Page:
The Membrane-Electrode Interface in PEFCs: IV. The Origin and Implications of Interfacial Resistance

Yu Seung Kim, Bryan S. Pivovar

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50 Scopus Citations


Membrane-electrode interfacial resistance and deterioration over time was investigated using a series of sulfonated poly(arylene ether) membranes and Nafion. Dimensional mismatch due to swelling/deswelling, wetting/adhesion, and water transport mismatch between the electrodes and the polymer electrolyte membrane were all investigated as potential root causes of membrane-electrode interfacial resistance and durability. The data presented from a large number of diverse polymers strongly support dimensional mismatch as the primary cause of interfacial failure. Extended direct methanol fuel cell life tests, up to 3000 h, showed high performance and good durability for membranes with low water uptake. Polymer electrolyte membranes with ∼35 vol % water uptake were the best in this study. However, a low water uptake coating layer greatly improved the performance and durability of a higher water uptake polymer electrolyte membrane. This study demonstrates the potential importance of the membrane-electrode interface on fuel cell performance and durability and provides a basis for implementing polymer electrolyte membranes effectively in high performance polymer electrolyte fuel cells (PEFCs).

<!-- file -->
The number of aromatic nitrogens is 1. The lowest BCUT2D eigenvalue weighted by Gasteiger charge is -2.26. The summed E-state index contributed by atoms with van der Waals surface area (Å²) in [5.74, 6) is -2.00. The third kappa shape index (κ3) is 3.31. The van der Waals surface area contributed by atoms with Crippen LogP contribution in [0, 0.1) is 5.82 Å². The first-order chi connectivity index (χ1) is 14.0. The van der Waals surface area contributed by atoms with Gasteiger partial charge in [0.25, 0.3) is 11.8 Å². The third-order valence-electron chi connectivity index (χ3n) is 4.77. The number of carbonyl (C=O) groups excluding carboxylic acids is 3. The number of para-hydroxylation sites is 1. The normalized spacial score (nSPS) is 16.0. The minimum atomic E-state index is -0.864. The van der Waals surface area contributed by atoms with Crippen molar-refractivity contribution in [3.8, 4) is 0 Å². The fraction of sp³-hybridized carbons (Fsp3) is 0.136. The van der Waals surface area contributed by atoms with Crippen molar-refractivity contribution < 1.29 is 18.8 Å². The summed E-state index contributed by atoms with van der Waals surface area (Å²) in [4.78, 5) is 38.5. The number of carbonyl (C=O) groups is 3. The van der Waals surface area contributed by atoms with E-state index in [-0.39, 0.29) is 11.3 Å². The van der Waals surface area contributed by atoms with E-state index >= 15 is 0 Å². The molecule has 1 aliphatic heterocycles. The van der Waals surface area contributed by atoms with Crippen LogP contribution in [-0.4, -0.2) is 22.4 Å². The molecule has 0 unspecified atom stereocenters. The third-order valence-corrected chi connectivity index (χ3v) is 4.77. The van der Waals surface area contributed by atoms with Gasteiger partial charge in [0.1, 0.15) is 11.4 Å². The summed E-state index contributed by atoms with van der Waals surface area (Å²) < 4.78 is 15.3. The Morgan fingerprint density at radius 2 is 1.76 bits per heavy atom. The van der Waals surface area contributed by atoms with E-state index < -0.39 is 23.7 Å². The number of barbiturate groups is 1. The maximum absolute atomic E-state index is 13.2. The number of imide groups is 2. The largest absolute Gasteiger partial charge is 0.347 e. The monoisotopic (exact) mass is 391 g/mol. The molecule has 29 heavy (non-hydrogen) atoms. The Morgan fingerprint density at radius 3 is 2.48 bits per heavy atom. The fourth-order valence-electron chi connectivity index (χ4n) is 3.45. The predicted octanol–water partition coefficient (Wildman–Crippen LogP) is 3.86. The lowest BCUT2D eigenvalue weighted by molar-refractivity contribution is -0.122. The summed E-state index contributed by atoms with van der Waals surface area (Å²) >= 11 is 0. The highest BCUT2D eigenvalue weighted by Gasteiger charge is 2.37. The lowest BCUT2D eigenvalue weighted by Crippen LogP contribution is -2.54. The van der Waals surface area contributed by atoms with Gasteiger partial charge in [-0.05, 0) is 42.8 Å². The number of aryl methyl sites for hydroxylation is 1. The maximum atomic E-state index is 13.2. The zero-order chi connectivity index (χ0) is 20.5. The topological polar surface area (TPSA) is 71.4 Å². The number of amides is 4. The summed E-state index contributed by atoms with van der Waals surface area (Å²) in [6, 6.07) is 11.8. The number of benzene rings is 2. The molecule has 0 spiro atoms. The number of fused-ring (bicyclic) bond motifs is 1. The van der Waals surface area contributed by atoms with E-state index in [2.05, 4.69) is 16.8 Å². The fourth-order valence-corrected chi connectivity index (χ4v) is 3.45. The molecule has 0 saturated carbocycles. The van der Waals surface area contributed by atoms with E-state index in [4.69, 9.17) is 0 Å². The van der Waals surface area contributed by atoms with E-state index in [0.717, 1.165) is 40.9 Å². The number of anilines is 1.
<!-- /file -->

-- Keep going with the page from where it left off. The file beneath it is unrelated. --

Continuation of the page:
Original languageAmerican English
Pages (from-to)B1616-B1623
JournalJournal of the Electrochemical Society
Issue number11
StatePublished - 2010

NREL Publication Number

  • NREL/JA-560-48208


  • interfacial resistance
  • polymer electrolyte fuel cells


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